Lecture DetailsEdit

Anton Pelig; Week 6 MED1022; Microbiology

Lecture ContentEdit

Skin's microbial load is controlled by the amount of moisture present, pH of normal skin, surface temperature, salty sweat, excreted chemicals such as sebum, fatty acids and urea; competition between normal flora. Approach infection- is primary infection skin? Distant to skin (deposition of organisms, immune complex, toxin mediated)? Other than infection? Infection is generally from breach of skin, spread to skin of systemic infections, toxin-mediated damage. Predisposing conditions are eczema, burns, surgery, pressure sores, IV drip sites, carriage of pathogens.

Papula is raised patch of inflammation, vesicle is when epithelium is invaded, ulcer is rupture of epithelium, papilloma is when epithelium grows with microbe within, shedding includes microbe; macule is flat immune response of infiltrating leukocytes in the skin. Bacterial infections involve different layers of the skin with different patterns; staph aureus and staph pyogenes are the most common. Toxin-producing bacteria produces systemic infection from local skin infection (TSS).

Group A streptococcal infection causes pharyngitis and skin infection, nasal carriage and auto-inoculation occurs, skin contact, virulence factors (M proteins) resist immune system and enable rapid spread, immune sequelae (rheumatic fever, glomerulonephritis), toxin mediated disease can also occur (scarlet fever). Erysipelas occurs on the face and is due to group A strep (Strep pyogenes).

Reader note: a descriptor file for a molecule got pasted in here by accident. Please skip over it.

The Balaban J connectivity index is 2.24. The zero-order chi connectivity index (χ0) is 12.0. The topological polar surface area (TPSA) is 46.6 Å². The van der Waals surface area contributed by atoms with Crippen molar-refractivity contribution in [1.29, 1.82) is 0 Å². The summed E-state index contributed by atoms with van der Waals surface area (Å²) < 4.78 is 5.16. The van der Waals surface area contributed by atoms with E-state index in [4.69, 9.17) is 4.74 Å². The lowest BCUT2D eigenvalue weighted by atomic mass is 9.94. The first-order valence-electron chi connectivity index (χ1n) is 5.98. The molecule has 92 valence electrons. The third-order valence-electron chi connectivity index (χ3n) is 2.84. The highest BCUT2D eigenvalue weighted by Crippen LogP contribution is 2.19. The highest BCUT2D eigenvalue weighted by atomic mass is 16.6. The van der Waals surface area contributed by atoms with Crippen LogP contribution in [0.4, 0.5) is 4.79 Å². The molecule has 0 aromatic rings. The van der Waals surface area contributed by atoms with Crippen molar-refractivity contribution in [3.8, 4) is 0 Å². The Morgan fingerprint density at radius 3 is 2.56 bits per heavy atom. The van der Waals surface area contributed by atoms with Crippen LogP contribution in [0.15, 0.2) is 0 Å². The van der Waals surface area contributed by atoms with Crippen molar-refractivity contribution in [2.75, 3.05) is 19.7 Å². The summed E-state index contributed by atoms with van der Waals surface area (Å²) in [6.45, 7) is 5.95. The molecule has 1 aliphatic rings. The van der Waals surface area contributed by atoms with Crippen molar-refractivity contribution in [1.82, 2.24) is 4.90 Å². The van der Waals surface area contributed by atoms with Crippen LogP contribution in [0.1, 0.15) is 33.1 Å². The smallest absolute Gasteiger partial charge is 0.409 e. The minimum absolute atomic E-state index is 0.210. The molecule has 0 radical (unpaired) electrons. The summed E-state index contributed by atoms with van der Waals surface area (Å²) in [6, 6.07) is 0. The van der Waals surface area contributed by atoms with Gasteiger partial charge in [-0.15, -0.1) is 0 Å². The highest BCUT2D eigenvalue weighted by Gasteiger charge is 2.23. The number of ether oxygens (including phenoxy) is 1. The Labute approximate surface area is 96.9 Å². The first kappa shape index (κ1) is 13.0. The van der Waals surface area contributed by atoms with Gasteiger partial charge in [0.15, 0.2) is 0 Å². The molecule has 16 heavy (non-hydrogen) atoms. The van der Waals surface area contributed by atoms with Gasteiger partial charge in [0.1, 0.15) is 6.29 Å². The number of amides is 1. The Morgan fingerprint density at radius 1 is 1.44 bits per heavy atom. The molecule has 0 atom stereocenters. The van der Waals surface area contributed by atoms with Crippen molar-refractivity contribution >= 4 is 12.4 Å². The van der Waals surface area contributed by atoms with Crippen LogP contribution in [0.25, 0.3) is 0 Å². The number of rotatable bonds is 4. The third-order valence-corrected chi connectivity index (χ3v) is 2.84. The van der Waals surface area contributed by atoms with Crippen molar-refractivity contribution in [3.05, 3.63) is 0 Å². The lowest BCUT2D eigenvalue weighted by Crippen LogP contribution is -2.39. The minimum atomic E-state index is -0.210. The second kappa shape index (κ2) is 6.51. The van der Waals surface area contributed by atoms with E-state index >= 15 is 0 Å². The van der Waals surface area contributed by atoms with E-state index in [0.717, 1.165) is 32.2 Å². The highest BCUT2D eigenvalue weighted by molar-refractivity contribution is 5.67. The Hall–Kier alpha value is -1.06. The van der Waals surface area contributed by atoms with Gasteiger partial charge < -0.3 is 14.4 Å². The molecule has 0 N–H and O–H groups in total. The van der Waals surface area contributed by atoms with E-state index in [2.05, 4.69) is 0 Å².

Acne is caused by increased sebum production at puberty and desquamation leadng to blockage of sebaceous ducts. Propionibacterium acnes infects the wound. Breaks down sebum to give fatty acids and peptides which induce inflammation. Leprosy is caused by mycobacterium leprae which is mildly infectious. Lepromatous has poor immunity and spreads widely. Tuberculoid is strong response.

Fungal infections can be superficial or deep, superficial eg ringworm are very common, very prevalent and spread by contact. Sources are animals, humans or soil. Systemic fungal infections have skin manifestations. Tinea can be corporis, cruris (genitals) or capitus. Candida is another common infection.

Viral infections can be local (papillomavirus, herpes simplex) or systemic which causes rash (virus in vesicles, immune reaction is maculopapular rash, can be measles, rubella, chickenpox). DNA viruses include papillomavirus and herpesvirus (HSV, EBV, CMV, VSV). Measles have Koplic spots and maculo-papular rash.

Parasitic infections can enter through direct penetration (hookworm, schistosomes) or blood feeding vectors. Insect infestations can be fleas, lice, ticks, mites.

Infections of joint and bone are typically of growing bone so disease of children and teenagers. Can be damaged by immunological processes (RA, ankylosing spondylitis, rubella, Hep B, shigella, campylobacter). Osteomyelitis is due to staph. Septic arthritis commonly due to S aureus, streptococci, gram negative rods or gram negative cocci (Neisseria gonorrhoeae).

Ringworm involves keratnised epithelium (central pallor with spreading redness), impetigo the epidermis, cellulitis (Strep pyogenes) subcutaneous fat. Pyogenes can also cause scarlet fever which has an erythematous rash. Impetigo is mixed strep/staph infection, commonly known as school sores.


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